(Current Studies, by blog description (2015-16)) - Click on each label to see corresponding posts!

Sunday, 1 November 2015

R&D - Leaving things behind, what triggers our ability to connect with something?

I made a review of the artist Peter Doig some time ago, and whilst I was looking for a little inspiration today I came across a short article in the book by Will Gompertz entitled "think like an artist" (2015). On pages 145 to page 149, Gompertz explains how Doig's background and early childhood was quite disrupted through various stays in different countries and even different continents. In his early career Doig struggled to find his own signature of painting, even though he had been given much tuition both in Canada and in London. It was only after his second return to London for further tuition that he realised that his interest in his particular and in some ways peculiar landscape paintings could be further explored in a much more unique and personal way, which related to his Canadian memories of vast panoramas.

In the words of Will Gompertz,
"Doig realised what he had been holding him back, it wasn't moving to a new environment that inspired him but it was actually moving from an old one". 
This was underlined further by direct quote from Peter Doig which was
 "I have to leave somewhere before I can paint it"
This seemed to particularly resonate with me, not only for my own childhood where I too was rather disrupted in my early upbringing and education, having started out life in a very far away place, some 6 to 7000 miles away in Peru, (South America). With an early lifestyle during the 1960s that I could only describe as being almost idyllic for a child, open freedom and a very privileged safety to roam in a remote but industrious textile town / (actually the size of a small village) where everyone knew , who I was, knew our family, (my dad was the factory boss), and it seemed, everyone liked him for bringing wealth and prosperity for them, to quite a deserted place.  My return to the UK at the age of six, did not set me up very well for my later adolescence. It is only now, some 45+ years later, that I realise that this early disruption and uncertainty has probably had a lasting effect in some ways on my own personality. I have felt that I've been a bit of a nomad ever since.  Perhaps I am still searching for something that is lost. Interestingly, it's only recently, in the last couple of years or so, that I now know that I will never find it.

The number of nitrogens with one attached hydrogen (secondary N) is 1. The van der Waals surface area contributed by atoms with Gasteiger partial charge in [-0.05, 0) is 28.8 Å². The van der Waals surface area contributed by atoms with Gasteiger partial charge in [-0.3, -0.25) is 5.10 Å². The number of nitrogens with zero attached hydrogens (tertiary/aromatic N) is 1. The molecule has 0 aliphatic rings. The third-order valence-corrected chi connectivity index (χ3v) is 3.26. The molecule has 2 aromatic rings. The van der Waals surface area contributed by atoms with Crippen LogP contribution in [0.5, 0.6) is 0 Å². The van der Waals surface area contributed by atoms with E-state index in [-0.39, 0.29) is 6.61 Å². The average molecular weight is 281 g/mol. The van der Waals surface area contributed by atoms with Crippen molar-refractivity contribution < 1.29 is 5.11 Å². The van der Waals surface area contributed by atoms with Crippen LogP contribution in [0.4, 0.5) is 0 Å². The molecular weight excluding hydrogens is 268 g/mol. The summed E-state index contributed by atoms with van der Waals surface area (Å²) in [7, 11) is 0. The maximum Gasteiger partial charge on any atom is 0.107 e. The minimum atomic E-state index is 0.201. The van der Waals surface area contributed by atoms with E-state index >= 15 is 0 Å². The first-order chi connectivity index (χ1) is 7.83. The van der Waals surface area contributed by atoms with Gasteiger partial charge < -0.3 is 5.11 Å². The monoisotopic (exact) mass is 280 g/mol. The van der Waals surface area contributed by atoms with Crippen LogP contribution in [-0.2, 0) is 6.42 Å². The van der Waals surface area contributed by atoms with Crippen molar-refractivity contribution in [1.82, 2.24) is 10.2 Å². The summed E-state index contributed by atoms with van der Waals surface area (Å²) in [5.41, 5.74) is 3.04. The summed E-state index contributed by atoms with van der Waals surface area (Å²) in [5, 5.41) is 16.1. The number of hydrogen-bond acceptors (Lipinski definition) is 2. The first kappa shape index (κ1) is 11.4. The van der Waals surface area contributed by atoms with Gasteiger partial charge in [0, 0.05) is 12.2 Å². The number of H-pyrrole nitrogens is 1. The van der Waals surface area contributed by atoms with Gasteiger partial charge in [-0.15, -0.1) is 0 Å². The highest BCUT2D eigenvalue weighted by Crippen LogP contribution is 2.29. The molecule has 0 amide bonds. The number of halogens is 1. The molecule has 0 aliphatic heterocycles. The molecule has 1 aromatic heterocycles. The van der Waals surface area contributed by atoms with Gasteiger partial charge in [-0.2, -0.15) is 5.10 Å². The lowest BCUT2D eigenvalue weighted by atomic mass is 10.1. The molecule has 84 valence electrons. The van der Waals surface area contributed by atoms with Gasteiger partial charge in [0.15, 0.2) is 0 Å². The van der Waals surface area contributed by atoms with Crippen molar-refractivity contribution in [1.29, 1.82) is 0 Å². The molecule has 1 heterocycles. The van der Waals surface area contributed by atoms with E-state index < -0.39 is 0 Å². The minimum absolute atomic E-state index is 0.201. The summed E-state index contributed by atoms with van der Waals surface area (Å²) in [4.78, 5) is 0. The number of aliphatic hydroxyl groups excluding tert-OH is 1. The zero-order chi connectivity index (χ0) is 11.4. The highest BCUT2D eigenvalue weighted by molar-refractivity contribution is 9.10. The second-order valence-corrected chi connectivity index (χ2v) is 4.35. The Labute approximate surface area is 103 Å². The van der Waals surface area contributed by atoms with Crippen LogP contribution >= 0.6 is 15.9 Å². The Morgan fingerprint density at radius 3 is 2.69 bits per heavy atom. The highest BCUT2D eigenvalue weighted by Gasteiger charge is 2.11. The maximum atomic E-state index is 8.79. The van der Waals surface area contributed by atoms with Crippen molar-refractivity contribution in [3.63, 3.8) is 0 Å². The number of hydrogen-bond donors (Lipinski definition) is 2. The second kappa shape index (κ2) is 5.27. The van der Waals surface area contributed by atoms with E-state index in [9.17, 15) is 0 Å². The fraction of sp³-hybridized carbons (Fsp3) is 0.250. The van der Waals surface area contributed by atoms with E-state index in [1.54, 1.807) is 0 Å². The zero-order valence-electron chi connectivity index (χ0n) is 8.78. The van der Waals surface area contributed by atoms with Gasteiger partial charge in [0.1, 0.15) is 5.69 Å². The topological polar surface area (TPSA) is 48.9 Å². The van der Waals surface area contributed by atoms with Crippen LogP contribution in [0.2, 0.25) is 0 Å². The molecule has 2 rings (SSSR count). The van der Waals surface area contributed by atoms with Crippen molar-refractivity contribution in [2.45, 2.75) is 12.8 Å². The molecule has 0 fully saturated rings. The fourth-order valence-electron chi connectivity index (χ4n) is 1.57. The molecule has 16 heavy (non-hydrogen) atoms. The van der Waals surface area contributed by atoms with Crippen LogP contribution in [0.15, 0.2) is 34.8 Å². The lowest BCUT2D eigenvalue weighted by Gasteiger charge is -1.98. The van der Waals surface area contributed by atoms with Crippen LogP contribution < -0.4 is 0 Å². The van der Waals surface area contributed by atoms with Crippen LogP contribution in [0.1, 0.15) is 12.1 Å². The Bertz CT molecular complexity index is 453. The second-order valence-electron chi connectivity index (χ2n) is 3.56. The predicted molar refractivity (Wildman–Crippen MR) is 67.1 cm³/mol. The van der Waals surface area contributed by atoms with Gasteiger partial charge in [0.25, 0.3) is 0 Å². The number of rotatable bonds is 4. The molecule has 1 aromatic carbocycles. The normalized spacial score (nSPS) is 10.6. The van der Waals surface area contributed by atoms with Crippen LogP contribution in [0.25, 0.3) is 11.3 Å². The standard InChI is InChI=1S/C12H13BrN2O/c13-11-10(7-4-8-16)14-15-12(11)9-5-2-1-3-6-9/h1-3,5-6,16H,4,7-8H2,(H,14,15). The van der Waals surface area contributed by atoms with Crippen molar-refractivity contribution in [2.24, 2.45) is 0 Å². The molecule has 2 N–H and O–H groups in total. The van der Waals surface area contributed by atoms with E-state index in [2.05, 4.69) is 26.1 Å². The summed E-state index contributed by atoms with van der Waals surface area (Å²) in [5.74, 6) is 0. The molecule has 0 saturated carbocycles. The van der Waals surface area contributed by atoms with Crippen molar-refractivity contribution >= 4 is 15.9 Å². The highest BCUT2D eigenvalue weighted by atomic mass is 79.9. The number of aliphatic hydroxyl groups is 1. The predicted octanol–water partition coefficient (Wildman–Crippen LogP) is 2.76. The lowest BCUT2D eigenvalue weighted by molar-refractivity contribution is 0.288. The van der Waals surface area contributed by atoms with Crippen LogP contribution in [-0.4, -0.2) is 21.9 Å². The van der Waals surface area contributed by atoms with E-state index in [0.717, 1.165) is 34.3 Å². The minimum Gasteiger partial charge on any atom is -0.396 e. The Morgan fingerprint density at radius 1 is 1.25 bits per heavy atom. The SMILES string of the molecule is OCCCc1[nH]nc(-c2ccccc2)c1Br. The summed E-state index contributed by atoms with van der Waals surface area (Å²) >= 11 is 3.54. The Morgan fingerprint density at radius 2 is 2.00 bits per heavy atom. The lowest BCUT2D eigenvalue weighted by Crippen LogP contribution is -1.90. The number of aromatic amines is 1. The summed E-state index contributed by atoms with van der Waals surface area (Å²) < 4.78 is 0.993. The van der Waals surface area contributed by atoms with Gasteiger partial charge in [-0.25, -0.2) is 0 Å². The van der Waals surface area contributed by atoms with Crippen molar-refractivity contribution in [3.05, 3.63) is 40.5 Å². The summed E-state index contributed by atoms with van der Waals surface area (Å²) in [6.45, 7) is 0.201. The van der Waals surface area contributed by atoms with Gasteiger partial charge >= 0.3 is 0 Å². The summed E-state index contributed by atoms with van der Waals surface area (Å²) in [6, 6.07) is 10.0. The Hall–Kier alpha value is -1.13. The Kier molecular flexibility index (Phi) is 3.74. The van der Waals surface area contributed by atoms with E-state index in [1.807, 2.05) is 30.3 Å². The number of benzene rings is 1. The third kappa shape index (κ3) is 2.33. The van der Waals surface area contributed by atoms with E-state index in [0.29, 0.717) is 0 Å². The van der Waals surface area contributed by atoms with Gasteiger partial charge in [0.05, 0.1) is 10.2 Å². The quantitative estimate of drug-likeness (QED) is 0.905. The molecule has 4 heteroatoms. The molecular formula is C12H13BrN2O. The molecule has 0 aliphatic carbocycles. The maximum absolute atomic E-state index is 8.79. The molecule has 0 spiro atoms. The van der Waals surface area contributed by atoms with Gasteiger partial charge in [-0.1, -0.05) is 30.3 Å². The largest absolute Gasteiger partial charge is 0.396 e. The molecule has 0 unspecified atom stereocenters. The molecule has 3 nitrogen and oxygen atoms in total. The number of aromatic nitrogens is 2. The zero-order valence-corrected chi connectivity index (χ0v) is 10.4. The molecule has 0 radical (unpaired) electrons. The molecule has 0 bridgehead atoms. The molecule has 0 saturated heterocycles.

Whatever "it" is, could very well be a sublimated driver for me to express this loss through my art?  With this in mind, my research into "Things left Behind", seems even more pertinent...

(Reference; "Think Like an Artist", Will Gompertz, 2015. Penguin Paperback Books, London.)

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